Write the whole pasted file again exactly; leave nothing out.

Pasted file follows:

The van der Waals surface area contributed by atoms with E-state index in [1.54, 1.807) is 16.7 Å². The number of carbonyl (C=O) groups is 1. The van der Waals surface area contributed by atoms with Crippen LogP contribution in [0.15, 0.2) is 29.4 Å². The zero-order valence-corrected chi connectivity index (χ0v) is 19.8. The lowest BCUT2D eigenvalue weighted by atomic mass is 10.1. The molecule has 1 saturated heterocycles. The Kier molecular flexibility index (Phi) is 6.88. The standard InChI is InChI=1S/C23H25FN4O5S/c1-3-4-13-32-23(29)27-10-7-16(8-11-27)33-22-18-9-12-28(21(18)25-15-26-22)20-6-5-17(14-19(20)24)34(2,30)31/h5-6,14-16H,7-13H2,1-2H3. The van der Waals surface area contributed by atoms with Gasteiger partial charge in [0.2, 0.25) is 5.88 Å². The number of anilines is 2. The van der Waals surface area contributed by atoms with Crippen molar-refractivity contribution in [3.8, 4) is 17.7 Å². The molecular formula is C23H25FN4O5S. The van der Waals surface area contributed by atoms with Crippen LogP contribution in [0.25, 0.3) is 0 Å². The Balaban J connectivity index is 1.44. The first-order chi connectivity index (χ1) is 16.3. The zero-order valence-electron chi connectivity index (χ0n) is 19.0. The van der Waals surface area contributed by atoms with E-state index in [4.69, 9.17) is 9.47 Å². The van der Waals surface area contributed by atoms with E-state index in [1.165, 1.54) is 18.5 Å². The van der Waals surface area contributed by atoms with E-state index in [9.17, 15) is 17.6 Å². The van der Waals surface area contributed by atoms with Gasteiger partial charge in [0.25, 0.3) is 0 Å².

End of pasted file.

The van der Waals surface area contributed by atoms with E-state index in [1.54, 1.807) is 16.7 Å². The number of carbonyl (C=O) groups is 1. The van der Waals surface area contributed by atoms with Crippen LogP contribution in [0.15, 0.2) is 29.4 Å². The zero-order valence-corrected chi connectivity index (χ0v) is 19.8. The lowest BCUT2D eigenvalue weighted by atomic mass is 10.1. The molecule has 1 saturated heterocycles. The Kier molecular flexibility index (Phi) is 6.88. The standard InChI is InChI=1S/C23H25FN4O5S/c1-3-4-13-32-23(29)27-10-7-16(8-11-27)33-22-18-9-12-28(21(18)25-15-26-22)20-6-5-17(14-19(20)24)34(2,30)31/h5-6,14-16H,7-13H2,1-2H3. The van der Waals surface area contributed by atoms with Gasteiger partial charge in [0.2, 0.25) is 5.88 Å². The number of anilines is 2. The van der Waals surface area contributed by atoms with Crippen molar-refractivity contribution in [3.8, 4) is 17.7 Å². The molecular formula is C23H25FN4O5S. The van der Waals surface area contributed by atoms with Crippen LogP contribution in [0.25, 0.3) is 0 Å². The Balaban J connectivity index is 1.44. The first-order chi connectivity index (χ1) is 16.3. The zero-order valence-electron chi connectivity index (χ0n) is 19.0. The van der Waals surface area contributed by atoms with E-state index in [4.69, 9.17) is 9.47 Å². The van der Waals surface area contributed by atoms with E-state index in [1.165, 1.54) is 18.5 Å². The van der Waals surface area contributed by atoms with E-state index in [9.17, 15) is 17.6 Å². The van der Waals surface area contributed by atoms with Gasteiger partial charge in [0.25, 0.3) is 0 Å².